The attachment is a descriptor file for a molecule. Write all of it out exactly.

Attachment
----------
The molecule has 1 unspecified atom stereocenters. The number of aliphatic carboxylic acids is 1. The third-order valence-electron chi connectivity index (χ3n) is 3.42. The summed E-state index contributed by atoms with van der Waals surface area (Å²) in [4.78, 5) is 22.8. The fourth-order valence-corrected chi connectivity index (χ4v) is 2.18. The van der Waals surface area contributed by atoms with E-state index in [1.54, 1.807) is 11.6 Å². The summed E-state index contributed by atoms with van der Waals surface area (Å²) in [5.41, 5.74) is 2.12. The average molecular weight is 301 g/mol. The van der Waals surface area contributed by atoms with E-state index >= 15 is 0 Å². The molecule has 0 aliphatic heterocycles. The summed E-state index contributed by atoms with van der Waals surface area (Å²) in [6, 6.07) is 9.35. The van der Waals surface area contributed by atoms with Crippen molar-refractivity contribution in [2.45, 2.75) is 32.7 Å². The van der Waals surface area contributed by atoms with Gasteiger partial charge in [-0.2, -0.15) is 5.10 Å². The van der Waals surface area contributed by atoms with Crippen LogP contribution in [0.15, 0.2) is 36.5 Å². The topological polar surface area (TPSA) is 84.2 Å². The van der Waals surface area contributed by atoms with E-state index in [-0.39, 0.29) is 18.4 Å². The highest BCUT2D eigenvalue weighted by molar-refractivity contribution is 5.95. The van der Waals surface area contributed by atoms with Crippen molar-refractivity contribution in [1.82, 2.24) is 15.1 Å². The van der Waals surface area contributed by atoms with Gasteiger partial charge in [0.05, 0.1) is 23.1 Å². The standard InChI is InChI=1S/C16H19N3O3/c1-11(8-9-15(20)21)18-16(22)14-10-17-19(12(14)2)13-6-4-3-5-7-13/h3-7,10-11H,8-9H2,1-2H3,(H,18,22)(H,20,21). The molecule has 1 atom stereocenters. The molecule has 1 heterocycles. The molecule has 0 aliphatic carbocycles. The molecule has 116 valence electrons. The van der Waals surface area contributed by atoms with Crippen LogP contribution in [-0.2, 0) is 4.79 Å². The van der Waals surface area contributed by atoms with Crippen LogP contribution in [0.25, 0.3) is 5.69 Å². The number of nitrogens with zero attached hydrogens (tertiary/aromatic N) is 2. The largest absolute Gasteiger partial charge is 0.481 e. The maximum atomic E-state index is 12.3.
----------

The molecule has 1 unspecified atom stereocenters. The number of aliphatic carboxylic acids is 1. The third-order valence-electron chi connectivity index (χ3n) is 3.42. The summed E-state index contributed by atoms with van der Waals surface area (Å²) in [4.78, 5) is 22.8. The fourth-order valence-corrected chi connectivity index (χ4v) is 2.18. The van der Waals surface area contributed by atoms with E-state index in [1.54, 1.807) is 11.6 Å². The summed E-state index contributed by atoms with van der Waals surface area (Å²) in [5.41, 5.74) is 2.12. The average molecular weight is 301 g/mol. The van der Waals surface area contributed by atoms with E-state index >= 15 is 0 Å². The molecule has 0 aliphatic heterocycles. The summed E-state index contributed by atoms with van der Waals surface area (Å²) in [6, 6.07) is 9.35. The van der Waals surface area contributed by atoms with Crippen molar-refractivity contribution in [2.45, 2.75) is 32.7 Å². The van der Waals surface area contributed by atoms with Gasteiger partial charge in [-0.2, -0.15) is 5.10 Å². The van der Waals surface area contributed by atoms with Crippen LogP contribution in [0.15, 0.2) is 36.5 Å². The topological polar surface area (TPSA) is 84.2 Å². The van der Waals surface area contributed by atoms with E-state index in [-0.39, 0.29) is 18.4 Å². The highest BCUT2D eigenvalue weighted by molar-refractivity contribution is 5.95. The van der Waals surface area contributed by atoms with Crippen molar-refractivity contribution in [1.82, 2.24) is 15.1 Å². The van der Waals surface area contributed by atoms with Gasteiger partial charge in [0.05, 0.1) is 23.1 Å². The standard InChI is InChI=1S/C16H19N3O3/c1-11(8-9-15(20)21)18-16(22)14-10-17-19(12(14)2)13-6-4-3-5-7-13/h3-7,10-11H,8-9H2,1-2H3,(H,18,22)(H,20,21). The molecule has 1 atom stereocenters. The molecule has 1 heterocycles. The molecule has 0 aliphatic carbocycles. The molecule has 116 valence electrons. The van der Waals surface area contributed by atoms with Crippen LogP contribution in [-0.2, 0) is 4.79 Å². The van der Waals surface area contributed by atoms with Crippen LogP contribution in [0.25, 0.3) is 5.69 Å². The number of nitrogens with zero attached hydrogens (tertiary/aromatic N) is 2. The largest absolute Gasteiger partial charge is 0.481 e. The maximum atomic E-state index is 12.3.